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Chicago Blues Fest 2014 first night review

Lowreen and the Maxwell St. Market Blues Band kicked off the day on the Windy City Blues Society Stage at 11:00 a.m.
Lowreen and the Maxwell St. Market Blues Band kicked off the day on the Windy City Blues Society Stage at 11:00 a.m.
Joe Skotnicki

What an outstanding day weather wise for the first night of the 2014 Chicago Blues Festival. Temperature was in the mid 70s and no wind. Taking the train down was the first right thing to do on this Friday the 13th with a near full moon. With the highway shutdown later that evening, why even attempt to drive.

Otis Taylor w Alvin Youngblood Hart
Joe Skotnicki

The first stop was at the Windy City Stage where Low-reen & the Maxwell St. Market Blues Band were playing. Stuck around for a couple of tunes and then moved along. Too much good stuff, not enough time in the day. The next stop was to the new “Meet Me in Memphis” Blues Pavilion Stage. It’s a fancy name for a ground level tent with chairs and tables. It was good though and the nice folks at the sponsor table were great.

The group headed to this stage because this writer really wanted to see California blues man James Armstrong. Although the sound was not good, he was outstanding playing solo on his electric guitar. James was followed by the great Chicago Blues harp man Billy Branch. Billy was accompanied by a guitarist. Billy really had it going, even getting the crowd to sing along to Little Walter’s “My Babe”. In the audience were a couple members of the late John Lee "Sonny Boy" Williamson’s family. Billy would be performing later as part of the tribute to him.

Onto the Crossroads Stage that was moved south last year, closer to Buckingham Fountain. Nice setting with the trees creating a natural cover. Only problem is when the sun is needed to warm up, it’s not there. It also puts the performers in shadows and not easy to see. Taking pictures in another issue.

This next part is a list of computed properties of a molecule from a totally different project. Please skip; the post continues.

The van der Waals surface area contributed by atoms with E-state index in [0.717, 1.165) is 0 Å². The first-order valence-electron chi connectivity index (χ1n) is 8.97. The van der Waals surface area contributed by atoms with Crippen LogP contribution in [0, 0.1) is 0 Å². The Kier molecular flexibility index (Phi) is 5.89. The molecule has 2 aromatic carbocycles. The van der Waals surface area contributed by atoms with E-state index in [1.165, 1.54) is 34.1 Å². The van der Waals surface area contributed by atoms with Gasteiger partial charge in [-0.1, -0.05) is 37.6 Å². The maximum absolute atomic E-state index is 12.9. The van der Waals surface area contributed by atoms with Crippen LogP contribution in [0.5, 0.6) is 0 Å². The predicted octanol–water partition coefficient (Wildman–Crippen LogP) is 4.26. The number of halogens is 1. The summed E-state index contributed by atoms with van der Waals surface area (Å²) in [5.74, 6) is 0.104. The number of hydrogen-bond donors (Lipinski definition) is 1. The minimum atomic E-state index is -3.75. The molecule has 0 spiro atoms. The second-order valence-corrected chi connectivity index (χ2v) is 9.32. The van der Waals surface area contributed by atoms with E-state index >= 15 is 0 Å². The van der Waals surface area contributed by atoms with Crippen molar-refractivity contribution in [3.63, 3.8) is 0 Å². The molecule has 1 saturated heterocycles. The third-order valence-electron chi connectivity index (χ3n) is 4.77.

James Armstrong moved to the Crossroads Stage with his full band now. The title cut off his new CD “Guitar Angels” was one of the highlights. James explained what he has gone through to get back to playing again after being stabbed. He has many guitar angels watching over him. He even played a tribute to Eric “Guitar” Davis who was murdered last December. He said he would continue to do so in future shows.

After James, the group moved back into the sun of the Jackson Mississippi Rhythm and Blues Stage. Mr. Sipp “The Mississippi Blues Child” was performing a revved up guitar rocking show. He did a real nice version of The “Star Spangled Banner”.

Next, onto the Front Porch Stage (not Ravinia, although some think it is with their blankets). It was a good idea to get there early to get situated for Billy Boy Arnold. Cicero Blake was performing a horn laced soul set when the group arrived. Mark Hummel’s Harmonica Blowout w/ Billy Boy Arnold started. Although Mark is also a fine harp player, the reason everyone was there was because of Billy Boy Arnold. Once Billy Boy took the stage, Mark stepped aside and Billy put on a great performance playing both harmonica and guitar as well as providing vocals. What a treat to see Billy Boy Arnold, a true Chicago treasure.

It was time to hit the main stage area where the Carolina Chocolate Drops would be opening at 6:00. Though not blues, they were quite interestingly entertaining, sounding more like electric Irish folk music.

Next was the main reason for being at the festival, the Otis Taylor Band. Guitarist Alvin Youngblood Hart was his very special guest on this night. Also appearing with Otis was Chicago’s own Anne Harris on violin. Combined this was an insanely great performance. With Anne’s fiddling and dancing in a tutu, plus Alvin’s guitar and Otis’ guitar and banjo playing, it doesn’t get any better than this. The energy was high from start to finish. Even the bass solo of Todd Edmunds had the crowd grooving along. To call Otis a bluesman these days would not be giving him all the credit he deserves. He offers so much more.

There it is in a nutshell. Don’t miss the opportunity to experience this great festival. It only comes around once a year. Any fool would know to be there Saturday and/or Sunday.

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